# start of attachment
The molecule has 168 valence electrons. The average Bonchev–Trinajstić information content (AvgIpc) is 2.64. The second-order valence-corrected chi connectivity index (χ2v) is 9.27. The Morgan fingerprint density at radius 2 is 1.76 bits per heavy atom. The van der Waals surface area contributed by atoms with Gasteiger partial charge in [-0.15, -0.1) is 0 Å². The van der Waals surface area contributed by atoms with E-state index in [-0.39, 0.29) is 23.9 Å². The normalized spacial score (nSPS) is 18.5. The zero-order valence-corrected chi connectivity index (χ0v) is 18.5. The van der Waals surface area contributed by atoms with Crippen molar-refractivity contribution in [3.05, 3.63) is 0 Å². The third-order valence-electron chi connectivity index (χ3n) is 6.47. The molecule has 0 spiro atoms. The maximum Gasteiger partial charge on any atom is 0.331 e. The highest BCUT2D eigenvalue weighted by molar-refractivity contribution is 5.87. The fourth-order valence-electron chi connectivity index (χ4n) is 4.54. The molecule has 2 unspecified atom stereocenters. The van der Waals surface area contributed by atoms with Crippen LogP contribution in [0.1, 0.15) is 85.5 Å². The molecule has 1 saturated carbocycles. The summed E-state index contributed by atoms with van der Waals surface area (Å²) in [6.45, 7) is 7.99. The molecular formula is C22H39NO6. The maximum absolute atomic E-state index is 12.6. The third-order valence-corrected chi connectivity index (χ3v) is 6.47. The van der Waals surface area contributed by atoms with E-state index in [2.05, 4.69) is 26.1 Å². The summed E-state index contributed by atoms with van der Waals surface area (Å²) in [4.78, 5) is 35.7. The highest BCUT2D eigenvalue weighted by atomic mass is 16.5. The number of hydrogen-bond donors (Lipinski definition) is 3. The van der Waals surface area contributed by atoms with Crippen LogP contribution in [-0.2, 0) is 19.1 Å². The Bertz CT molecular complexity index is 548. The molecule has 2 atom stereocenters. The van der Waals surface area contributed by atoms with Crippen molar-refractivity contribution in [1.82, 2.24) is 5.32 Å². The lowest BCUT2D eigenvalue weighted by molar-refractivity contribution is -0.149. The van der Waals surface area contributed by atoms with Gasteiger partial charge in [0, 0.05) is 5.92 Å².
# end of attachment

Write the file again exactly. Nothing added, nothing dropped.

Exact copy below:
The molecule has 168 valence electrons. The average Bonchev–Trinajstić information content (AvgIpc) is 2.64. The second-order valence-corrected chi connectivity index (χ2v) is 9.27. The Morgan fingerprint density at radius 2 is 1.76 bits per heavy atom. The van der Waals surface area contributed by atoms with Gasteiger partial charge in [-0.15, -0.1) is 0 Å². The van der Waals surface area contributed by atoms with E-state index in [-0.39, 0.29) is 23.9 Å². The normalized spacial score (nSPS) is 18.5. The zero-order valence-corrected chi connectivity index (χ0v) is 18.5. The van der Waals surface area contributed by atoms with Crippen molar-refractivity contribution in [3.05, 3.63) is 0 Å². The third-order valence-electron chi connectivity index (χ3n) is 6.47. The molecule has 0 spiro atoms. The maximum Gasteiger partial charge on any atom is 0.331 e. The highest BCUT2D eigenvalue weighted by molar-refractivity contribution is 5.87. The fourth-order valence-electron chi connectivity index (χ4n) is 4.54. The molecule has 2 unspecified atom stereocenters. The van der Waals surface area contributed by atoms with Crippen LogP contribution in [0.1, 0.15) is 85.5 Å². The molecule has 1 saturated carbocycles. The summed E-state index contributed by atoms with van der Waals surface area (Å²) in [6.45, 7) is 7.99. The molecular formula is C22H39NO6. The maximum absolute atomic E-state index is 12.6. The third-order valence-corrected chi connectivity index (χ3v) is 6.47. The van der Waals surface area contributed by atoms with E-state index in [2.05, 4.69) is 26.1 Å². The summed E-state index contributed by atoms with van der Waals surface area (Å²) in [4.78, 5) is 35.7. The highest BCUT2D eigenvalue weighted by atomic mass is 16.5. The number of hydrogen-bond donors (Lipinski definition) is 3. The van der Waals surface area contributed by atoms with Crippen LogP contribution in [-0.2, 0) is 19.1 Å². The Bertz CT molecular complexity index is 548. The molecule has 2 atom stereocenters. The van der Waals surface area contributed by atoms with Crippen molar-refractivity contribution in [1.82, 2.24) is 5.32 Å². The lowest BCUT2D eigenvalue weighted by molar-refractivity contribution is -0.149. The van der Waals surface area contributed by atoms with Gasteiger partial charge in [0, 0.05) is 5.92 Å².